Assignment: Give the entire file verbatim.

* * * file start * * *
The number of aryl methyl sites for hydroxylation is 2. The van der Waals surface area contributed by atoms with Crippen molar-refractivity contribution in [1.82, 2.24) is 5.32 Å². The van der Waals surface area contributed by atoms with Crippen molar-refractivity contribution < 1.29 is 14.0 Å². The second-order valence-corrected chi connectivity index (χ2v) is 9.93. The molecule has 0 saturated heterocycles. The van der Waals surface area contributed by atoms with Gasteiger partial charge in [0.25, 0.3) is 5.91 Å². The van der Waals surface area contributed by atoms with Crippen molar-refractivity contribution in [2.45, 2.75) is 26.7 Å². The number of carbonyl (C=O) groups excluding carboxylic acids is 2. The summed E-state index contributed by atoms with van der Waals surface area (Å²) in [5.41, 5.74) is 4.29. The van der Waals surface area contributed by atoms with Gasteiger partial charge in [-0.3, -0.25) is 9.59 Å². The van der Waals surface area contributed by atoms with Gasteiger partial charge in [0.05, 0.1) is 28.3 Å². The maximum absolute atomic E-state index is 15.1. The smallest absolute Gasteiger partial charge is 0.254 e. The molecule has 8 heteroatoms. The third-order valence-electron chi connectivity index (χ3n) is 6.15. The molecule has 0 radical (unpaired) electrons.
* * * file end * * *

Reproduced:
The number of aryl methyl sites for hydroxylation is 2. The van der Waals surface area contributed by atoms with Crippen molar-refractivity contribution in [1.82, 2.24) is 5.32 Å². The van der Waals surface area contributed by atoms with Crippen molar-refractivity contribution < 1.29 is 14.0 Å². The second-order valence-corrected chi connectivity index (χ2v) is 9.93. The molecule has 0 saturated heterocycles. The van der Waals surface area contributed by atoms with Gasteiger partial charge in [0.25, 0.3) is 5.91 Å². The van der Waals surface area contributed by atoms with Crippen molar-refractivity contribution in [2.45, 2.75) is 26.7 Å². The number of carbonyl (C=O) groups excluding carboxylic acids is 2. The summed E-state index contributed by atoms with van der Waals surface area (Å²) in [5.41, 5.74) is 4.29. The van der Waals surface area contributed by atoms with Gasteiger partial charge in [-0.3, -0.25) is 9.59 Å². The van der Waals surface area contributed by atoms with Gasteiger partial charge in [0.05, 0.1) is 28.3 Å². The maximum absolute atomic E-state index is 15.1. The smallest absolute Gasteiger partial charge is 0.254 e. The molecule has 8 heteroatoms. The third-order valence-electron chi connectivity index (χ3n) is 6.15. The molecule has 0 radical (unpaired) electrons.